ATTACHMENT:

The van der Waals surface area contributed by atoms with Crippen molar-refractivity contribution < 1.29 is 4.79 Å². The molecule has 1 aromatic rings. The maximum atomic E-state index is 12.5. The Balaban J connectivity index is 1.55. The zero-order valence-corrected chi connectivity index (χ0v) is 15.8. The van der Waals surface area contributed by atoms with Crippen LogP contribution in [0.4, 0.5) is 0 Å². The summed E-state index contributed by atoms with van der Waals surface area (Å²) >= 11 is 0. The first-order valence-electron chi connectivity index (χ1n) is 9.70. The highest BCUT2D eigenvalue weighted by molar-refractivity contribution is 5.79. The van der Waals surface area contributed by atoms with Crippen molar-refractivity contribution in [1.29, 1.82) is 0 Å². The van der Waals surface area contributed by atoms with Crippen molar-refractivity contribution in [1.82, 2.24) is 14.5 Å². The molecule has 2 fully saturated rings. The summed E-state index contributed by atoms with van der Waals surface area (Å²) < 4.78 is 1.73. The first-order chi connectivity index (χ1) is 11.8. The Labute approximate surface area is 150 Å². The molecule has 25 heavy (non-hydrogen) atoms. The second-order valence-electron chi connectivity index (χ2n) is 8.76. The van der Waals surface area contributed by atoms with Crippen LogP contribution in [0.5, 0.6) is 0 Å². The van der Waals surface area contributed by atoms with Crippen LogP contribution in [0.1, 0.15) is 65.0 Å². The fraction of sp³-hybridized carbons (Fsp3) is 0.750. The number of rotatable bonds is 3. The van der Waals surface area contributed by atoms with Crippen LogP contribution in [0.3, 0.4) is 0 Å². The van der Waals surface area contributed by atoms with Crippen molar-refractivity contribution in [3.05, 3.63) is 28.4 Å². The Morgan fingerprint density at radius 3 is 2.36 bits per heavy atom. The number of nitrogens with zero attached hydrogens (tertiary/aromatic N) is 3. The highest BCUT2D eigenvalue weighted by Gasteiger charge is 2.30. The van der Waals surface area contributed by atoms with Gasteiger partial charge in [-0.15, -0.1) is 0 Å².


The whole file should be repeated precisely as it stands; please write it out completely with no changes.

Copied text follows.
The van der Waals surface area contributed by atoms with Crippen molar-refractivity contribution < 1.29 is 4.79 Å². The molecule has 1 aromatic rings. The maximum atomic E-state index is 12.5. The Balaban J connectivity index is 1.55. The zero-order valence-corrected chi connectivity index (χ0v) is 15.8. The van der Waals surface area contributed by atoms with Crippen LogP contribution in [0.4, 0.5) is 0 Å². The summed E-state index contributed by atoms with van der Waals surface area (Å²) >= 11 is 0. The first-order valence-electron chi connectivity index (χ1n) is 9.70. The highest BCUT2D eigenvalue weighted by molar-refractivity contribution is 5.79. The van der Waals surface area contributed by atoms with Crippen molar-refractivity contribution in [1.29, 1.82) is 0 Å². The van der Waals surface area contributed by atoms with Crippen molar-refractivity contribution in [1.82, 2.24) is 14.5 Å². The molecule has 2 fully saturated rings. The summed E-state index contributed by atoms with van der Waals surface area (Å²) < 4.78 is 1.73. The first-order chi connectivity index (χ1) is 11.8. The Labute approximate surface area is 150 Å². The molecule has 25 heavy (non-hydrogen) atoms. The second-order valence-electron chi connectivity index (χ2n) is 8.76. The van der Waals surface area contributed by atoms with Crippen LogP contribution in [0.5, 0.6) is 0 Å². The van der Waals surface area contributed by atoms with Crippen LogP contribution in [0.1, 0.15) is 65.0 Å². The fraction of sp³-hybridized carbons (Fsp3) is 0.750. The number of rotatable bonds is 3. The van der Waals surface area contributed by atoms with Crippen LogP contribution in [0.3, 0.4) is 0 Å². The van der Waals surface area contributed by atoms with Crippen molar-refractivity contribution in [3.05, 3.63) is 28.4 Å². The Morgan fingerprint density at radius 3 is 2.36 bits per heavy atom. The number of nitrogens with zero attached hydrogens (tertiary/aromatic N) is 3. The highest BCUT2D eigenvalue weighted by Gasteiger charge is 2.30. The van der Waals surface area contributed by atoms with Gasteiger partial charge in [-0.15, -0.1) is 0 Å².